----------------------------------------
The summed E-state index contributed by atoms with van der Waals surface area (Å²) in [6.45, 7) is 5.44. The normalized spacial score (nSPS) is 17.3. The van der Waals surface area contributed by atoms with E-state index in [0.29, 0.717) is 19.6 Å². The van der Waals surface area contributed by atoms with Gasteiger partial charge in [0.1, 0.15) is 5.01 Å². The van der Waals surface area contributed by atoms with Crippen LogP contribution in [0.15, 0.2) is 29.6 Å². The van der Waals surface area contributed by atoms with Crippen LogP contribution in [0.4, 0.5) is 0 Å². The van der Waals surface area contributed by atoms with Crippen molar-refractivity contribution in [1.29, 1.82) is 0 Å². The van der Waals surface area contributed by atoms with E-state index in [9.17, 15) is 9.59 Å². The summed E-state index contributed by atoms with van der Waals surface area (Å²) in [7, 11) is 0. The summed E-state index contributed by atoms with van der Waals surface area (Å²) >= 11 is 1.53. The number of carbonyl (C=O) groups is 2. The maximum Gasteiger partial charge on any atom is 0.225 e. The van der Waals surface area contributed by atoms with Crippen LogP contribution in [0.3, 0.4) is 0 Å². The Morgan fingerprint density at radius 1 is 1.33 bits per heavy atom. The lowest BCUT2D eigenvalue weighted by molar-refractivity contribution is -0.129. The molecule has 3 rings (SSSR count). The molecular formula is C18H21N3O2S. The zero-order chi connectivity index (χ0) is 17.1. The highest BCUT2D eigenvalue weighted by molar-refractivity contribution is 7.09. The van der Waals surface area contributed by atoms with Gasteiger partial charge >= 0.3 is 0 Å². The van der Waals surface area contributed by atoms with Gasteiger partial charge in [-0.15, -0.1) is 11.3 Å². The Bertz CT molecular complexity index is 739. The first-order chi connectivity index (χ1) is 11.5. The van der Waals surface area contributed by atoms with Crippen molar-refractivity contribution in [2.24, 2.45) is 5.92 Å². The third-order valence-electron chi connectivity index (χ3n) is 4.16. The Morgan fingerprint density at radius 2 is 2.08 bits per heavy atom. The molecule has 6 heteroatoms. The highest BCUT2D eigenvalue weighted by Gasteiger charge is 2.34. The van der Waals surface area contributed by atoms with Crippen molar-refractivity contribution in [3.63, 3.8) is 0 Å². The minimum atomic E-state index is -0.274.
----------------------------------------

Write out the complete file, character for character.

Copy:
The summed E-state index contributed by atoms with van der Waals surface area (Å²) in [6.45, 7) is 5.44. The normalized spacial score (nSPS) is 17.3. The van der Waals surface area contributed by atoms with E-state index in [0.29, 0.717) is 19.6 Å². The van der Waals surface area contributed by atoms with Gasteiger partial charge in [0.1, 0.15) is 5.01 Å². The van der Waals surface area contributed by atoms with Crippen LogP contribution in [0.15, 0.2) is 29.6 Å². The van der Waals surface area contributed by atoms with Crippen LogP contribution in [0.4, 0.5) is 0 Å². The van der Waals surface area contributed by atoms with Crippen molar-refractivity contribution in [1.29, 1.82) is 0 Å². The van der Waals surface area contributed by atoms with E-state index in [9.17, 15) is 9.59 Å². The summed E-state index contributed by atoms with van der Waals surface area (Å²) in [7, 11) is 0. The summed E-state index contributed by atoms with van der Waals surface area (Å²) >= 11 is 1.53. The number of carbonyl (C=O) groups is 2. The maximum Gasteiger partial charge on any atom is 0.225 e. The van der Waals surface area contributed by atoms with Crippen LogP contribution in [0.3, 0.4) is 0 Å². The Morgan fingerprint density at radius 1 is 1.33 bits per heavy atom. The lowest BCUT2D eigenvalue weighted by molar-refractivity contribution is -0.129. The molecule has 3 rings (SSSR count). The molecular formula is C18H21N3O2S. The zero-order chi connectivity index (χ0) is 17.1. The highest BCUT2D eigenvalue weighted by molar-refractivity contribution is 7.09. The van der Waals surface area contributed by atoms with Gasteiger partial charge >= 0.3 is 0 Å². The van der Waals surface area contributed by atoms with Gasteiger partial charge in [-0.15, -0.1) is 11.3 Å². The Bertz CT molecular complexity index is 739. The first-order chi connectivity index (χ1) is 11.5. The van der Waals surface area contributed by atoms with Crippen molar-refractivity contribution in [2.24, 2.45) is 5.92 Å². The third-order valence-electron chi connectivity index (χ3n) is 4.16. The Morgan fingerprint density at radius 2 is 2.08 bits per heavy atom. The molecule has 6 heteroatoms. The highest BCUT2D eigenvalue weighted by Gasteiger charge is 2.34. The van der Waals surface area contributed by atoms with Crippen molar-refractivity contribution in [3.63, 3.8) is 0 Å². The minimum atomic E-state index is -0.274.